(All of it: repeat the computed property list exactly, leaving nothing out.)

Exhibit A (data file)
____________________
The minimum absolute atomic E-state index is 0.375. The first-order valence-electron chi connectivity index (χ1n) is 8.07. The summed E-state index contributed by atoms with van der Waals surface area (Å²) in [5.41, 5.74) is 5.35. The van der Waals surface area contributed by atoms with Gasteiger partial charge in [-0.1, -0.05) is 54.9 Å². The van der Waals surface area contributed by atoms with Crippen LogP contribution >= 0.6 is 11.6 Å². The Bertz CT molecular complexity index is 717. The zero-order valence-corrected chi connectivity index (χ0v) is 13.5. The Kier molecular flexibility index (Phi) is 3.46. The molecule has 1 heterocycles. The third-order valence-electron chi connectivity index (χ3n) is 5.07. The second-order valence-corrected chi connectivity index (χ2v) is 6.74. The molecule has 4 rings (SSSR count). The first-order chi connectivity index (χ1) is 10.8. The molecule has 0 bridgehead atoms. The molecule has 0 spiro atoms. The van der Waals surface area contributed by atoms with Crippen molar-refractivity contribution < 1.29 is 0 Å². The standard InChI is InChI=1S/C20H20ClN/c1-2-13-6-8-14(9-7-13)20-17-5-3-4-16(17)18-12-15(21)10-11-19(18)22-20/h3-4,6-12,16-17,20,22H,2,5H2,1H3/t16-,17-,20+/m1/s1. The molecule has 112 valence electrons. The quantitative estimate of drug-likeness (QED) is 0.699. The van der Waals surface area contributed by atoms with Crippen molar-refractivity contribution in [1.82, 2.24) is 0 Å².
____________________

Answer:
The minimum absolute atomic E-state index is 0.375. The first-order valence-electron chi connectivity index (χ1n) is 8.07. The summed E-state index contributed by atoms with van der Waals surface area (Å²) in [5.41, 5.74) is 5.35. The van der Waals surface area contributed by atoms with Gasteiger partial charge in [-0.1, -0.05) is 54.9 Å². The van der Waals surface area contributed by atoms with Crippen LogP contribution >= 0.6 is 11.6 Å². The Bertz CT molecular complexity index is 717. The zero-order valence-corrected chi connectivity index (χ0v) is 13.5. The Kier molecular flexibility index (Phi) is 3.46. The molecule has 1 heterocycles. The third-order valence-electron chi connectivity index (χ3n) is 5.07. The second-order valence-corrected chi connectivity index (χ2v) is 6.74. The molecule has 4 rings (SSSR count). The first-order chi connectivity index (χ1) is 10.8. The molecule has 0 bridgehead atoms. The molecule has 0 spiro atoms. The van der Waals surface area contributed by atoms with Crippen molar-refractivity contribution < 1.29 is 0 Å². The standard InChI is InChI=1S/C20H20ClN/c1-2-13-6-8-14(9-7-13)20-17-5-3-4-16(17)18-12-15(21)10-11-19(18)22-20/h3-4,6-12,16-17,20,22H,2,5H2,1H3/t16-,17-,20+/m1/s1. The molecule has 112 valence electrons. The quantitative estimate of drug-likeness (QED) is 0.699. The van der Waals surface area contributed by atoms with Crippen molar-refractivity contribution in [1.82, 2.24) is 0 Å².